Extensible Markup Language

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The Extensible Markup Language (XML) is the universal format for structured documents and data on the Web. [1]

Work on XML started in 1996, and has been a W3C Recommendation since February 1998 [2]. However, the technology is not new - XML is based on SGML, an ISO standard from the 80s. XML combines the best parts of SGML with the benefit of experiences from HTML to produce a standard that is no less powerful than SGML, but is much more regular and simple to use.

The XML syntax is very similar to HTML (both use tags and attributes), but enforces well-formedness - a set of rules to guarantee the consistent syntactical representation of data. While HTML specifies what each tag means (and how the enclosed text will appear in a browser), XML just uses tags to mark up pieces of data, leaving the interpretation of the data up to the application that reads it.

XML makes it easy for a computer to generate data, read data, and ensure that the data structure is unambiguous. XML avoids common pitfalls in language design: it is extensible, platform-independent, and it supports internationalization and localization. [3]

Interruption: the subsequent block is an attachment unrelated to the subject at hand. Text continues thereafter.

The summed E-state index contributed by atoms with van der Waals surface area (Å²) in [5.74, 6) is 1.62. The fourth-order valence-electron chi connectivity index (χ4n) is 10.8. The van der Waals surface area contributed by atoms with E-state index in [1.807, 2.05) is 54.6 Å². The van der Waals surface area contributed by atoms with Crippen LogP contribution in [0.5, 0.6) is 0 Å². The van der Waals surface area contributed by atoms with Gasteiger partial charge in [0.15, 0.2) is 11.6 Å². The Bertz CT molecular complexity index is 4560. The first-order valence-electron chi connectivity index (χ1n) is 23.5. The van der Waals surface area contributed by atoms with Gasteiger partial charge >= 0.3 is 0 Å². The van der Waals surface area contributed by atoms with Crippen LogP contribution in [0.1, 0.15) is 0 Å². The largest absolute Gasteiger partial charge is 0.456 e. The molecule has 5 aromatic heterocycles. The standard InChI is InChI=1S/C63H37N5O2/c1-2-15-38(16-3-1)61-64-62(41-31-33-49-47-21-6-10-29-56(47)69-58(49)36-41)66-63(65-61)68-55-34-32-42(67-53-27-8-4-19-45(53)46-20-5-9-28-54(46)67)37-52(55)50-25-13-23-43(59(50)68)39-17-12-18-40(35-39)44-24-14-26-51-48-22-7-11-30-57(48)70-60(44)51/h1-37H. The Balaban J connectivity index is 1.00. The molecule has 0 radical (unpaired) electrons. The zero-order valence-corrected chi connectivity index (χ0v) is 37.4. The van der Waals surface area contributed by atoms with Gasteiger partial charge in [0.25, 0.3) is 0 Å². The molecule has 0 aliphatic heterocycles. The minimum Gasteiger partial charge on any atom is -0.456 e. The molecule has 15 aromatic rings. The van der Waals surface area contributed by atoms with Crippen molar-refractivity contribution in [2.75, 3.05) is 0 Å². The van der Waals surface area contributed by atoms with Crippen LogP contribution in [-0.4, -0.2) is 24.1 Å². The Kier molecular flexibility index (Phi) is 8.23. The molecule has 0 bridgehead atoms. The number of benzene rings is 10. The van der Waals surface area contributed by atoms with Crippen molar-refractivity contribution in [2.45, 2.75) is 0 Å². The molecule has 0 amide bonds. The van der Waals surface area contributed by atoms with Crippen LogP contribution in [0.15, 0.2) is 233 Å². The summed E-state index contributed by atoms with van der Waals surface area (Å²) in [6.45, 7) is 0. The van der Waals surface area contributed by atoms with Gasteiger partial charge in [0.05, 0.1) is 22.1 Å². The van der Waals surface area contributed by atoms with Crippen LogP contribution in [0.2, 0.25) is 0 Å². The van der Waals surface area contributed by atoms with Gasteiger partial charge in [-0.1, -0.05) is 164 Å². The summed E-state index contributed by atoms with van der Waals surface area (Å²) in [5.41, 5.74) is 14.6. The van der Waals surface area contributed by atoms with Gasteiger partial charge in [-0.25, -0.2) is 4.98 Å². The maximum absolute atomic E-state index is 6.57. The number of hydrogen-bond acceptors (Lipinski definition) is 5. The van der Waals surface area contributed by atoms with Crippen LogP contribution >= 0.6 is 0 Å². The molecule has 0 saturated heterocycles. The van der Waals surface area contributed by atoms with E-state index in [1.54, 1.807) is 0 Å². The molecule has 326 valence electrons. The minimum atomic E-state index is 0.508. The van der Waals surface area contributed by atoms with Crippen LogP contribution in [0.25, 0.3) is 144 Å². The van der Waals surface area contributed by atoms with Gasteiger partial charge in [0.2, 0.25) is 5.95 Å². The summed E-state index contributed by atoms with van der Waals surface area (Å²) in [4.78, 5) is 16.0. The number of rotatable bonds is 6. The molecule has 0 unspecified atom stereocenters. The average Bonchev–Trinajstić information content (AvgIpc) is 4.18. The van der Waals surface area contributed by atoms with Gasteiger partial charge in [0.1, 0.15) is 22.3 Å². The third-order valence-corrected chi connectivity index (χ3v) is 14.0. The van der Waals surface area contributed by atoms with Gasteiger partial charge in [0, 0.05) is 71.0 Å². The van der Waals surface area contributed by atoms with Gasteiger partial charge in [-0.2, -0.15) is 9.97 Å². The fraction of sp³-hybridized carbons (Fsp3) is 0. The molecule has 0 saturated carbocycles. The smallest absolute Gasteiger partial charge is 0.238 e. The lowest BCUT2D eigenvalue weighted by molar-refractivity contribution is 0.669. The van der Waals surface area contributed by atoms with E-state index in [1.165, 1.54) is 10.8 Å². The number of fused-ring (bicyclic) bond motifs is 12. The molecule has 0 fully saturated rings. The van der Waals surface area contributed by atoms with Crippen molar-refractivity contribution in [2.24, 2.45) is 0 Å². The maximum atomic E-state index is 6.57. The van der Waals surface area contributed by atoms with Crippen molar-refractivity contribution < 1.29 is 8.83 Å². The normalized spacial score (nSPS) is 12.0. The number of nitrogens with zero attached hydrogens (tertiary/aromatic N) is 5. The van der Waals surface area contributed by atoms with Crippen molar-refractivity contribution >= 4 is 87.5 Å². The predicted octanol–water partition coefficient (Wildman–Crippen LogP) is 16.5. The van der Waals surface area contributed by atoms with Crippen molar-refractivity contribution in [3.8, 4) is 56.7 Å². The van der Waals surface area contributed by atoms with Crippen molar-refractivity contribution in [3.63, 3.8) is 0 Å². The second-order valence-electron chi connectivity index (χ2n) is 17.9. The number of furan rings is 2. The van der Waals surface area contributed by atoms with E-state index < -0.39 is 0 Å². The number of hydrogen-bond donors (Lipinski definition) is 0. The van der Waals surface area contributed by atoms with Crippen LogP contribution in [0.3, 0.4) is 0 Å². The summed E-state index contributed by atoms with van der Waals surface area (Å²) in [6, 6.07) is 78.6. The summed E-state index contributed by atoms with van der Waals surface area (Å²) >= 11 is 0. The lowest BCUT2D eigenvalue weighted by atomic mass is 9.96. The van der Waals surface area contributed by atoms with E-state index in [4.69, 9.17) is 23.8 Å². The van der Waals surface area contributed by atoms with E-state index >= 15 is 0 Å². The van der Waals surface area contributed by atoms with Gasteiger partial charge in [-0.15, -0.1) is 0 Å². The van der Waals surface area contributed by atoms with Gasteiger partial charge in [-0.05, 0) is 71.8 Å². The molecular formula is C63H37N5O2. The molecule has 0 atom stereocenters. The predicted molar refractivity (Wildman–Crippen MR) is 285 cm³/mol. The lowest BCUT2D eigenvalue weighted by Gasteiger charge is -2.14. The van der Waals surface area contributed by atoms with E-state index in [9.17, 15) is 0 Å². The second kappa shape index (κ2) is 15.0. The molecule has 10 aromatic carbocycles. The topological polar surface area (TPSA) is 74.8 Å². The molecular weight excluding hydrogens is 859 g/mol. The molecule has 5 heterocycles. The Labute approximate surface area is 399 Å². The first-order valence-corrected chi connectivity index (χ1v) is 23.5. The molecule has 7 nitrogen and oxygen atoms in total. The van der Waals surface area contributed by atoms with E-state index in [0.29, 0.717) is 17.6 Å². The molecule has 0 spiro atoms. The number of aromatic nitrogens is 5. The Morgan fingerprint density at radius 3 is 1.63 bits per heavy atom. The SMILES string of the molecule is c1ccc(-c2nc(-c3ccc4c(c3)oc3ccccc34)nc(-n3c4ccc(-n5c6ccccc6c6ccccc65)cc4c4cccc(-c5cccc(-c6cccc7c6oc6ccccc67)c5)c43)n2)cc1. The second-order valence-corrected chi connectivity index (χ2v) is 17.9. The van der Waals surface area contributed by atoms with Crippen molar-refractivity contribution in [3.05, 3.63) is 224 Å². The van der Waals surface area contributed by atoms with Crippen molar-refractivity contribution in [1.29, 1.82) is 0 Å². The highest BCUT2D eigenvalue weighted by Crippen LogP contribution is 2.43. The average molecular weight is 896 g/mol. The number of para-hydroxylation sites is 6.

XML as a MetaData Language

XML describes the structure and content of a document, making it possible for machines to access this structure and content.

XML documents can contain or point to markup declarations that provide a common grammar for a set of documents. This grammar is the document type definition, or DTD. The inclusion of a DTD is optional, although the defining and including a DTD promotes interoperability - other users can produce syntactically equal XML documents that the same software processes can access.

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-- Last edited October 27, 2002

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